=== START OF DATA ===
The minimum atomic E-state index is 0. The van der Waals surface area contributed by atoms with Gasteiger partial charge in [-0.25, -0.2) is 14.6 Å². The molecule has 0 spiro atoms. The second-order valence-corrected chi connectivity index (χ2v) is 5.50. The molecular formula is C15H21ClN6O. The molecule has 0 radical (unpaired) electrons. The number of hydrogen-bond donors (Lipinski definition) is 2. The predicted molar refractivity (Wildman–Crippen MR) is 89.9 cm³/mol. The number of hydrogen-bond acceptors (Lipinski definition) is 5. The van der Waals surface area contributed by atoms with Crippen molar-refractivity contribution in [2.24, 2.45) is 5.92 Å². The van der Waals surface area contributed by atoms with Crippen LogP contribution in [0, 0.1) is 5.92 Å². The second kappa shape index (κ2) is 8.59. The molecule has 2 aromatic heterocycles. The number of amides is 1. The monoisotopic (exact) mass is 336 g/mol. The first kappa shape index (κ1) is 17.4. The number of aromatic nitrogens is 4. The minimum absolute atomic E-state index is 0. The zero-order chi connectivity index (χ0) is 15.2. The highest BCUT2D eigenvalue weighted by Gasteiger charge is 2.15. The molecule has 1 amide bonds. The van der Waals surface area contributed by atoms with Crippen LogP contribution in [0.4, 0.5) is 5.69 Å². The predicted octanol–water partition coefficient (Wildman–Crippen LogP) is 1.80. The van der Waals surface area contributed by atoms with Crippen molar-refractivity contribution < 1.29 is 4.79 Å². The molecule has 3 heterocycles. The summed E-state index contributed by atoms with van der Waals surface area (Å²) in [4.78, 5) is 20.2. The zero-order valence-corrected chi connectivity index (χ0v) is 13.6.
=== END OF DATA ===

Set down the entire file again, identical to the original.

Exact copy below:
The minimum atomic E-state index is 0. The van der Waals surface area contributed by atoms with Gasteiger partial charge in [-0.25, -0.2) is 14.6 Å². The molecule has 0 spiro atoms. The second-order valence-corrected chi connectivity index (χ2v) is 5.50. The molecular formula is C15H21ClN6O. The molecule has 0 radical (unpaired) electrons. The number of hydrogen-bond donors (Lipinski definition) is 2. The predicted molar refractivity (Wildman–Crippen MR) is 89.9 cm³/mol. The number of hydrogen-bond acceptors (Lipinski definition) is 5. The van der Waals surface area contributed by atoms with Crippen molar-refractivity contribution in [2.24, 2.45) is 5.92 Å². The van der Waals surface area contributed by atoms with Crippen LogP contribution in [0, 0.1) is 5.92 Å². The second kappa shape index (κ2) is 8.59. The molecule has 2 aromatic heterocycles. The number of amides is 1. The monoisotopic (exact) mass is 336 g/mol. The first kappa shape index (κ1) is 17.4. The number of aromatic nitrogens is 4. The minimum absolute atomic E-state index is 0. The zero-order chi connectivity index (χ0) is 15.2. The highest BCUT2D eigenvalue weighted by Gasteiger charge is 2.15. The molecule has 1 amide bonds. The van der Waals surface area contributed by atoms with Crippen LogP contribution in [0.4, 0.5) is 5.69 Å². The predicted octanol–water partition coefficient (Wildman–Crippen LogP) is 1.80. The van der Waals surface area contributed by atoms with Crippen molar-refractivity contribution < 1.29 is 4.79 Å². The molecule has 3 heterocycles. The summed E-state index contributed by atoms with van der Waals surface area (Å²) in [4.78, 5) is 20.2. The zero-order valence-corrected chi connectivity index (χ0v) is 13.6.